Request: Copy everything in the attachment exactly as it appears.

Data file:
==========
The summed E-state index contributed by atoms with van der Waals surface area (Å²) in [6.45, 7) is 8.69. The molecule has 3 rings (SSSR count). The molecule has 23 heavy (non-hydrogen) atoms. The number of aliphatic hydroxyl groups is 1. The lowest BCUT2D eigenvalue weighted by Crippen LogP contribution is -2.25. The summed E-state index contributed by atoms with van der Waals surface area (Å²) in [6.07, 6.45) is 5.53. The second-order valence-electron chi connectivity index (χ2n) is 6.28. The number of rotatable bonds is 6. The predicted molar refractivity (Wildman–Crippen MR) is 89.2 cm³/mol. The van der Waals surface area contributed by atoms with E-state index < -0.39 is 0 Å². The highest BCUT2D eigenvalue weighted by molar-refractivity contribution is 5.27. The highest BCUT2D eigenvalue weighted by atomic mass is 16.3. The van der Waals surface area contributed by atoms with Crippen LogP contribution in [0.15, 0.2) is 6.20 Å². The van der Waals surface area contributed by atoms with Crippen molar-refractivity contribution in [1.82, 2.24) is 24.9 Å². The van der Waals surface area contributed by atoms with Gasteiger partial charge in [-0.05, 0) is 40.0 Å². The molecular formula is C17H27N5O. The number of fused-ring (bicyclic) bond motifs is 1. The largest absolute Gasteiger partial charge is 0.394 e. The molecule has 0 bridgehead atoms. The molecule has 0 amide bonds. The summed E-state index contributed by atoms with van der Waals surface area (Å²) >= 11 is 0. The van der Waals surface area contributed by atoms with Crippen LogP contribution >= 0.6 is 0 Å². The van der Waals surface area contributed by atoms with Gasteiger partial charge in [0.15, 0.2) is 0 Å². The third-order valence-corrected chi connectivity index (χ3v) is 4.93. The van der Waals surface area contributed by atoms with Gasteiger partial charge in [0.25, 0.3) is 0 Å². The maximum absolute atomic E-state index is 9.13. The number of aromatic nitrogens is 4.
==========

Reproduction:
The summed E-state index contributed by atoms with van der Waals surface area (Å²) in [6.45, 7) is 8.69. The molecule has 3 rings (SSSR count). The molecule has 23 heavy (non-hydrogen) atoms. The number of aliphatic hydroxyl groups is 1. The lowest BCUT2D eigenvalue weighted by Crippen LogP contribution is -2.25. The summed E-state index contributed by atoms with van der Waals surface area (Å²) in [6.07, 6.45) is 5.53. The second-order valence-electron chi connectivity index (χ2n) is 6.28. The number of rotatable bonds is 6. The predicted molar refractivity (Wildman–Crippen MR) is 89.2 cm³/mol. The van der Waals surface area contributed by atoms with E-state index < -0.39 is 0 Å². The highest BCUT2D eigenvalue weighted by molar-refractivity contribution is 5.27. The highest BCUT2D eigenvalue weighted by atomic mass is 16.3. The van der Waals surface area contributed by atoms with Crippen LogP contribution in [0.15, 0.2) is 6.20 Å². The van der Waals surface area contributed by atoms with Crippen molar-refractivity contribution in [1.82, 2.24) is 24.9 Å². The van der Waals surface area contributed by atoms with Gasteiger partial charge in [-0.05, 0) is 40.0 Å². The molecular formula is C17H27N5O. The number of fused-ring (bicyclic) bond motifs is 1. The largest absolute Gasteiger partial charge is 0.394 e. The molecule has 0 bridgehead atoms. The molecule has 0 amide bonds. The summed E-state index contributed by atoms with van der Waals surface area (Å²) >= 11 is 0. The van der Waals surface area contributed by atoms with Crippen LogP contribution >= 0.6 is 0 Å². The van der Waals surface area contributed by atoms with Gasteiger partial charge in [0.15, 0.2) is 0 Å². The third-order valence-corrected chi connectivity index (χ3v) is 4.93. The van der Waals surface area contributed by atoms with Gasteiger partial charge in [0.25, 0.3) is 0 Å². The maximum absolute atomic E-state index is 9.13. The number of aromatic nitrogens is 4.